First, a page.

I have a longer post I hope to be able to put up soon when I have more internet access, but for now here’s a story … I am leaving Puerto Quito today to meet up with Padre Julian – it’s tough to leave, but it has been a great blessing!
In my first week or so here in Ecuador, Padre Finbarr took me to visit a little religious community called Agnus Dei at the outskirts of the city of Santo Domingo. They are a group of about six German lay people who live together, I suppose in some form of the religious vows of poverty, chastity, and obedience, living very simply and poorly – I think without electricity – in a sort of monastic life. They make and sell bread and provide hospitality for retreats. They have decent-sized grounds surrounded by trees and foliage. Their house and the hermitages are all hand made, as well as the chapel. Like the rest of the construction, the chapel is like a hut, well built and groomed and cared for. It is very simple with only candlelight inside, with a number of icons on the walls, a simple but beautiful altar, a number of simple wooden benches and kneelers, and a monstrance built into the back wall in the shape of a triangle for the Trinity. (The host is visible through a hole in the middle of the triangle, and when they “close” the monstrance, the hole is covered up – it’s like an eye closing!) They have begun perpetual Eucharistic Adoration, and you can always hear the sound of a nearby river and waterfall, as well as birds singing. You have to take off your shoes to enter, because it is a holy place. It’s very moving, the whole grounds are.
To reach this place, you have to go to the outskirts of the city, and then take a little side dirt road. After about 20 minutes of rough driving, you reach the entry gates – at the end of the road.
Last week, Padre Finbarr asked if I wanted to accompany him to a first Holy Communion at this community. He mentioned something about the parents of a local young woman with a disability wanting first Holy Communion for their daughter and they needed a priest for it, because the local diocesan priest refused to do it. The family wasn’t sure if the girl would live that much longer. So I said, “Sure.” Gabriel and Eduardo also came along. Gabriel is an 18-year-old young man from England who is hoping to stay for a year with Msgr Finbarr to find some perspective on direction for his college journey. Eduardo is a young man with a mental disability who stays with Padre Finbarr. So, off we went.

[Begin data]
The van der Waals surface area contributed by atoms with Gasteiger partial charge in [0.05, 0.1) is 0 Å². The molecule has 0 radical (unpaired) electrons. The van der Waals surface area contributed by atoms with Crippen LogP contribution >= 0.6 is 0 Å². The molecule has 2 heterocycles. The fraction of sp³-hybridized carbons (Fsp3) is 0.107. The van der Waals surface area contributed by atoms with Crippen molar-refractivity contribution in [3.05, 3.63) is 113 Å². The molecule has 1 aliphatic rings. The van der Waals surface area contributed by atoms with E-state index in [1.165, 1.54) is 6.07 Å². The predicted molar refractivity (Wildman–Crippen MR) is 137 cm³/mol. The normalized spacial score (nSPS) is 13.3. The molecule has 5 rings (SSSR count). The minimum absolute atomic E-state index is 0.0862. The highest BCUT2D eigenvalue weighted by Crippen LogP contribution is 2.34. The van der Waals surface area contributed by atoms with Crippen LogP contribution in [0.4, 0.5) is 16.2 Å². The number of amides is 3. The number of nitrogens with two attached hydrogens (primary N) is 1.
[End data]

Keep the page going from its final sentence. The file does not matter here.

So we got to the dirt road and started down it, as the sun was low in the sky. After bouncing around in the truck for a while, we finally reached the end of the road, and there were a few members of the community, a husband and wife, waiting for us. We got out and after greetings and a short conversation, we headed off to the chapel. As we passed by the main house, I noticed a whole bunch of people seated outside. I asked Padre Finbarr what was said, because I didn’t catch it all. He said, “Apparently, others heard about the Holy Communion, and there are now a total of 5, plus a baptism.” Great, I thought.
We walked along, through the trellisway that leads to the chapel, silence all around us except the sound of the river nearby and birds. We got to the chapel, and a great peace and sense of the presence of God filled my soul, and I think the others’ too. It was sort of like a deep, deep peace and love, mixed with an acute anticipation that a great act of God was imminent. Padre Finbarr smiled and said to me, “Maybe you could join this community?” I remember thinking to myself, this is what heaven is like.
So we took off our shoes and went inside to find a few members of the community in Eucharistic Adoration, and by now the sun was setting. Just silence and candlelight in the presence of Jesus in the Eucharist. And anticipation. A few other people came in as well, and then the little chapel began to quietly fill up, so much that I took a floor seat near the back to stay out of the way. Others were taking floor seats too, until people were standing in the doorway.
And then I looked and there was a young man all dressed to the nines in white being wheeled in in a wheelchair, and after him came one after another of disabled children and youth, some carried, some walking with the help of family, some physically disabled, some with more mental disabilities, all dressed in the most beautiful white dresses and suits. Lastly, a woman came in carrying a young girl with a long white dress and stockings and shoes, a young girl who had the same type of paralyzing brain damage as my sister Lisa, who had lived for 27 years until 1994, and who, I am convinced, is responsible for the graces I received to come to Jesus some years after her death. This type of brain damage limits the growth and maturing of the person, physically and mentally, so that the person doesn’t have direct conscious verbal communication. They are completely dependent.